This work-play complex is connoted best in that heinous expression (unfortunately, too commonly heard in medical school), “Work hard, play hard.” This mode of life creates the perfect circle to maximize productivity – one must do one’s best while at work, and then do one’s best while at play, only in order to be able to perform better at work.  If ‘play’, in the form of religion, sports, music, and so forth, is not taken as a way to rejuvenate our bodies and minds from the labor we perform for others, it at the very least orients us towards searching for life in our limited time off from work, preventing us from organizing work (in the sense of activity) such as the occupy movement (which is itself sustained by economic crisis, unemployment, and lack of opportunity for educated young people).  In Wage Labour and Capital, Marx writes of industrial labor:
[The worker] works in order to live.  He does not even reckon labour as part of his life, it is rather a sacrifice of his life…What he produces for himself is not the silk that he weaves, not the gold that he draws from the mine, not the palace that he builds.  What he produces for himself is wages, and silk, gold, palace resolve themselves for him into a definite quantity of the means of subsistence…And the worker, who for twelve hours weaves, spins, drills, turns, builds, shovels, breaks stones, carries loads, etc. – does he consider this twelve hours’ weaving, spinning, drilling, turning, building, shoveling, stone breaking as a manifestation of his life, as life?  On the contrary, life begins for him where this activity ceases, at table, in the public house, in bed.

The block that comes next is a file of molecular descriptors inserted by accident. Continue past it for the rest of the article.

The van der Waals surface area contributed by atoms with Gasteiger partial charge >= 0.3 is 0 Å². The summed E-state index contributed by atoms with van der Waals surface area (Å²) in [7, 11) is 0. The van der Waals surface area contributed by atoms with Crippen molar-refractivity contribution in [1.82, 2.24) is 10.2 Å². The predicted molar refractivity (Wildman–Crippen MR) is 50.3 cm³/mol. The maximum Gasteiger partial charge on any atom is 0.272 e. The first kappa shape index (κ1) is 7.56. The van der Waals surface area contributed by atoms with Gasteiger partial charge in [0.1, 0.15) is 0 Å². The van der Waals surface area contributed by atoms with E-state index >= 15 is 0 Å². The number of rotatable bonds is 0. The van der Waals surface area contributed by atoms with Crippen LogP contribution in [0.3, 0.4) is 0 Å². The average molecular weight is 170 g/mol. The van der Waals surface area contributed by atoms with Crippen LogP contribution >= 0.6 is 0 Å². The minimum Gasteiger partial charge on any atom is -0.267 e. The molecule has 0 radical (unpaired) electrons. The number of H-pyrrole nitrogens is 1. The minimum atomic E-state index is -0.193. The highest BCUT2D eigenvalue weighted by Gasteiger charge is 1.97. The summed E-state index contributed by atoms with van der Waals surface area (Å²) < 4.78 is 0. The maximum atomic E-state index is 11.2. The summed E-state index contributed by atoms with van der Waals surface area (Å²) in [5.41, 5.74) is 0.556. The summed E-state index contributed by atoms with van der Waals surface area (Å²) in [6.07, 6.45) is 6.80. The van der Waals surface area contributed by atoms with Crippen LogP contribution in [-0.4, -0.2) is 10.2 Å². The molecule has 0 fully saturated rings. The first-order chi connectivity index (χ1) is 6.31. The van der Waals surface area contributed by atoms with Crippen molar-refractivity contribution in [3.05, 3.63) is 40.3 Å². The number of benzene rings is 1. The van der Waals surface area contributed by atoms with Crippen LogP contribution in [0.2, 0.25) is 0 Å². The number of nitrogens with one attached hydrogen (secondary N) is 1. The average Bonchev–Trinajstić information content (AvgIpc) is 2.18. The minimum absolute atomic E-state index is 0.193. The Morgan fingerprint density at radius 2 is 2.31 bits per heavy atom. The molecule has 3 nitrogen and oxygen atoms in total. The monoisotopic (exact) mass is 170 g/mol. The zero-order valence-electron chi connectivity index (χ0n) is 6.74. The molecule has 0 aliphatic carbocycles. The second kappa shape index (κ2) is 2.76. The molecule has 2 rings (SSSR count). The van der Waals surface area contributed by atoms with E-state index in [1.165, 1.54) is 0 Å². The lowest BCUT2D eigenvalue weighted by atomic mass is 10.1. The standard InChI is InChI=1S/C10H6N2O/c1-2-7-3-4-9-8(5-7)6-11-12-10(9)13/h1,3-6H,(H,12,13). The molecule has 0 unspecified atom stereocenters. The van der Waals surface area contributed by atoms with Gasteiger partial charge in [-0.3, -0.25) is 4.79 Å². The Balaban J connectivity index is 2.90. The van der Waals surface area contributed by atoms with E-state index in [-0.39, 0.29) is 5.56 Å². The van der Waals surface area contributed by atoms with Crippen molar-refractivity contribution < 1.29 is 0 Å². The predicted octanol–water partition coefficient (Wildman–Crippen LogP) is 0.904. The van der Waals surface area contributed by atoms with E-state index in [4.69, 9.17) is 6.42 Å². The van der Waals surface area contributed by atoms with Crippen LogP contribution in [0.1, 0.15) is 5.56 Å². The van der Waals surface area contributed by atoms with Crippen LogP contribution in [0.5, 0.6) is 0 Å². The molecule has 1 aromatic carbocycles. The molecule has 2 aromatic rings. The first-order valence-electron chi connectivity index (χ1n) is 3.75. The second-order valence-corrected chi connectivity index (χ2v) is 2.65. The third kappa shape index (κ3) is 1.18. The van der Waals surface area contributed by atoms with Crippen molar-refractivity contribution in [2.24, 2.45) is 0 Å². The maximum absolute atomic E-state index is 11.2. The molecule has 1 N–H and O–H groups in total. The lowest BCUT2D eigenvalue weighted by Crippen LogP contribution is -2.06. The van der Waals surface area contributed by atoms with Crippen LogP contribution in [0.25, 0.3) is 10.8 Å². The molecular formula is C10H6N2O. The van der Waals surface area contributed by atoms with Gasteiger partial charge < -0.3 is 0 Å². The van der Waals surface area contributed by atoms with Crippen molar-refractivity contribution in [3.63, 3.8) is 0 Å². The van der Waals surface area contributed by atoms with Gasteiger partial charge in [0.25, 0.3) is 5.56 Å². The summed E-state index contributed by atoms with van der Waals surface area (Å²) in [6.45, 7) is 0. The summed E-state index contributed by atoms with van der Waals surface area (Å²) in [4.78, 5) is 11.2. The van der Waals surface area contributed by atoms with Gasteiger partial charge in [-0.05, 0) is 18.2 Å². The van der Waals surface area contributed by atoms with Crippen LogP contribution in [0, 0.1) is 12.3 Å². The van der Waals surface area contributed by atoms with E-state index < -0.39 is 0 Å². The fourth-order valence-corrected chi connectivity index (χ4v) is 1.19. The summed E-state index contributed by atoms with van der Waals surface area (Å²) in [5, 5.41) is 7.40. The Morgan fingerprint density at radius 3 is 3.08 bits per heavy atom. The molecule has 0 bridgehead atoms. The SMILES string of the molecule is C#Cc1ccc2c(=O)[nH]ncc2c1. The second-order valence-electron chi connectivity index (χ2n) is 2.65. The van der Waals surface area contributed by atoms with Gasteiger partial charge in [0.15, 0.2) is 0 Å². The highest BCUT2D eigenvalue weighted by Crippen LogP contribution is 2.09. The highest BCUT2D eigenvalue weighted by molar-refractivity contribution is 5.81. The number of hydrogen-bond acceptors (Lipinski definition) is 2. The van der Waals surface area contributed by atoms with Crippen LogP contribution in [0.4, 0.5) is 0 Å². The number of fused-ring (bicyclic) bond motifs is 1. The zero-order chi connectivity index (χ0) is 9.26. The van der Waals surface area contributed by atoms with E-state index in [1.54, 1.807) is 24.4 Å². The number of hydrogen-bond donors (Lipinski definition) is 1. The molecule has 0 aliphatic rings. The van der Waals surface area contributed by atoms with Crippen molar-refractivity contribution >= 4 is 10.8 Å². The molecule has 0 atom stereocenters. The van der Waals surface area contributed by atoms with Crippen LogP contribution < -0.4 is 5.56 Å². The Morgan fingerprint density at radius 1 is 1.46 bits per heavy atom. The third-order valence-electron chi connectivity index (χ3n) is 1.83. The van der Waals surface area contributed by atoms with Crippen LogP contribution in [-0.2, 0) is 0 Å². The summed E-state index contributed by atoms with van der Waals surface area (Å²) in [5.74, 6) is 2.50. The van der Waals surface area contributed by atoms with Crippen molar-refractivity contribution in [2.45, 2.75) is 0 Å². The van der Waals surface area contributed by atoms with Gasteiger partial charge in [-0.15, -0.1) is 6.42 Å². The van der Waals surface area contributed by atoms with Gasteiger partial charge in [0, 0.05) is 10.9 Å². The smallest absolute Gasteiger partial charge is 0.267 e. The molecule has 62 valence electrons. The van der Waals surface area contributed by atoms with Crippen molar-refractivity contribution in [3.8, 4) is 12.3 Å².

[I should mention that today, capitalism operates largely through flexible accumulation, and actively promotes worker autonomy and creativity in some lines of work as a counter-measure against alienation. (cf. Luc Boltanksi and Eve Chiapello's The New Spirit of Capitalism)]

In this notion of ‘play’, even non-consumptive forms of pleasure exist ideologically, as though coming up to gasp for breath in a pool from which there is no escape or exit.  Dinner parties, sexual activity, and all other forms of non-consumptive play remain – to the extent that they do not offer an alternative Marxist hegemony – ways in which the capitalist division of work and life becomes self-affirmed.  They are means of adapting ourselves to a common sense that is not only non-sensical, but immoral within Marxist ethics. (I should say that this type of Marxist asceticism, however similar, should not be confused with the Protestant ethic of capitalism that Max Weber once wrote about.  Indeed, as E.P. Thompson describes in The Making of the English Working Class, trade unionism arose with similar asceticism and self-discipline, which I take to be necessary in any radical political struggle.)           
What would moral ‘play’ then look like for both an anti- or post-capitalist subject?  For an anti-capitalist subject, how can we begin to think of ‘revolutionary’ play in everyday life?  Can we think of ‘revolutionary’ dinner parties, ‘revolutionary’ sex, or ‘revolutionary’ football?  For a post-capitalist subject, for whom that negative connotation of ‘work’ associated with capitalism falls away in place of joy, what happens to ‘play’ altogether?  When labor becomes pleasure, what constitutes play, and what purpose does it serve?